Simple access to diverse habitats in Vic Falls could give you up to 100 ticks in a day but there's even more awaiting serious birders
The bird counts in Zimbabwe, Zambia and Botswana are 694, 779
and 593 respectively.
In the relatively small area around Victoria Falls, you'll be
able to view a great diversity of birds within rain forest,
riverine, gorge and savannah habitats. Access to these habitats is
simple as road networks in Zambezi National Park and Mosi-oa-Tunya
are good and boating allows easy access to the riverine fringes.
For the more active, walking trails are abundant. The truly
adventurous can explore birding habitats on horseback and move away
from the tourist crowds.
A day's birding in the company of a good guide will allow you to
clock up close to 100 species. Local species include Rock
Pratincole, Schalow's Turaco, African Finfoot, Half Collared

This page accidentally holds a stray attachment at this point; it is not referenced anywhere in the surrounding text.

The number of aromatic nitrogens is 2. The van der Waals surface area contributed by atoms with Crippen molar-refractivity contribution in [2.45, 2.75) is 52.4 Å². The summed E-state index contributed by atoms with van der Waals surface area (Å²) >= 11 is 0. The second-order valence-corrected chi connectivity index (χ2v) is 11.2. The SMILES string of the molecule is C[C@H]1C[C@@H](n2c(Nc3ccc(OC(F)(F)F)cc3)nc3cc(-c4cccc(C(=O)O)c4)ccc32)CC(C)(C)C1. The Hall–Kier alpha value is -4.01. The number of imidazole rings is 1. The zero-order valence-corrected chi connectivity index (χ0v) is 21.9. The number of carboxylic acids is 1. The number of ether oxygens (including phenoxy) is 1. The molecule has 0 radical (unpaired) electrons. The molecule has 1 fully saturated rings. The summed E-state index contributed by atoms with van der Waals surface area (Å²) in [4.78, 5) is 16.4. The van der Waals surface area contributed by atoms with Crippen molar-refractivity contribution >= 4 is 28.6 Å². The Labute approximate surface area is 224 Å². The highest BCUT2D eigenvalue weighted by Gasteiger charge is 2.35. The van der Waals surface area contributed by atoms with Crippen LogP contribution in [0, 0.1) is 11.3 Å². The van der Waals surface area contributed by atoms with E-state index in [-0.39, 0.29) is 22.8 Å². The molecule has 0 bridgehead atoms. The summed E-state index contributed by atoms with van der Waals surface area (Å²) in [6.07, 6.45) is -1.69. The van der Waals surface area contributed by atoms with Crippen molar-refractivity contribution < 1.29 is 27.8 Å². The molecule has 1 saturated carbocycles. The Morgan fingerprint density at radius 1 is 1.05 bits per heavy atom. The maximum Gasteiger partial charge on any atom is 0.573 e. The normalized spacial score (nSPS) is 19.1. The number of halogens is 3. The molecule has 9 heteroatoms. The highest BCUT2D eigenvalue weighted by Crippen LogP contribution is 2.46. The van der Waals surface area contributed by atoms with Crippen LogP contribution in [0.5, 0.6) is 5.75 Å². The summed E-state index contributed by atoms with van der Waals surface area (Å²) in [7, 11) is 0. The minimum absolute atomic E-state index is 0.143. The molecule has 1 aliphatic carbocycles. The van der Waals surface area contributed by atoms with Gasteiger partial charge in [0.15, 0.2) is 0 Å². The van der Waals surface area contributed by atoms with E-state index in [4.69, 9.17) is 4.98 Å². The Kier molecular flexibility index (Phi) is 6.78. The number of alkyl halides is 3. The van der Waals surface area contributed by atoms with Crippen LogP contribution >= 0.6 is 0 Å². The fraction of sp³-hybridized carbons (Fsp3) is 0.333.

Kingfisher and Thick Billed Weaver.
The hot and wet summer months between November and March are the
best time for birding in Victoria Falls. During this time, resident
species are in breeding plumage and the intra-African and
Palaearctic migrants are around.
serious birders can wander slightly further
afield from the Vic Falls hub to view some of our other indigenous
species. For example Swamp Nightjar at Imbabala,
Black-Cheeked Lovebird in the Kafue, African Skimmers breed in Mana
Pools, Chirinda Apalis in Zimbabwe's eastern highlands, Pel's
Fishing-owl in the Okavango.
If you're really serious
about birding, head to the Linyanti Concession where Ross's Turaco,
first recorded in the southern Africa sub-region in 1974, was
sighted again in 2011. High flood levels in the Kwando-Linyanti
system and wetter conditions have definitely improved your chances
to spot this rarity. Spend some time in western Zimbabwe, the
Caprivi and northern Botswana.
Half day option US$75
Prices exclude parks fees; minimum of two pax
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